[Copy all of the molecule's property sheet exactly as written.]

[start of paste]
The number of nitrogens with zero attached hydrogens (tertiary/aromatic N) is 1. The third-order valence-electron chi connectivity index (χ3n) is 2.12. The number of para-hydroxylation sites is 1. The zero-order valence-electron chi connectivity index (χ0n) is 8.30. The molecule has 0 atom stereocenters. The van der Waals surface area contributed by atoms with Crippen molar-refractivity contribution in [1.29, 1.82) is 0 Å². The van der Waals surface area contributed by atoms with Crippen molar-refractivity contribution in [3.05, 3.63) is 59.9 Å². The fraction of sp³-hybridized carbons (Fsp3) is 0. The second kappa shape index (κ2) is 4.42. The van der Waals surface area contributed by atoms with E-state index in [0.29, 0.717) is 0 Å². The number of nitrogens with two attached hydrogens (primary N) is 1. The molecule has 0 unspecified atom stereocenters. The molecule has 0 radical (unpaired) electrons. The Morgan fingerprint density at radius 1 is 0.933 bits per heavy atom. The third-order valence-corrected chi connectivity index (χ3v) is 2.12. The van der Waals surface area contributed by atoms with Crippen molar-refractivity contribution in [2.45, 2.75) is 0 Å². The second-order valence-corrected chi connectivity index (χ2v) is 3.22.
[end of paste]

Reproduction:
The number of nitrogens with zero attached hydrogens (tertiary/aromatic N) is 1. The third-order valence-electron chi connectivity index (χ3n) is 2.12. The number of para-hydroxylation sites is 1. The zero-order valence-electron chi connectivity index (χ0n) is 8.30. The molecule has 0 atom stereocenters. The van der Waals surface area contributed by atoms with Crippen molar-refractivity contribution in [1.29, 1.82) is 0 Å². The van der Waals surface area contributed by atoms with Crippen molar-refractivity contribution in [3.05, 3.63) is 59.9 Å². The fraction of sp³-hybridized carbons (Fsp3) is 0. The second kappa shape index (κ2) is 4.42. The van der Waals surface area contributed by atoms with E-state index in [0.29, 0.717) is 0 Å². The number of nitrogens with two attached hydrogens (primary N) is 1. The molecule has 0 unspecified atom stereocenters. The molecule has 0 radical (unpaired) electrons. The Morgan fingerprint density at radius 1 is 0.933 bits per heavy atom. The third-order valence-corrected chi connectivity index (χ3v) is 2.12. The van der Waals surface area contributed by atoms with Crippen molar-refractivity contribution in [2.45, 2.75) is 0 Å². The second-order valence-corrected chi connectivity index (χ2v) is 3.22.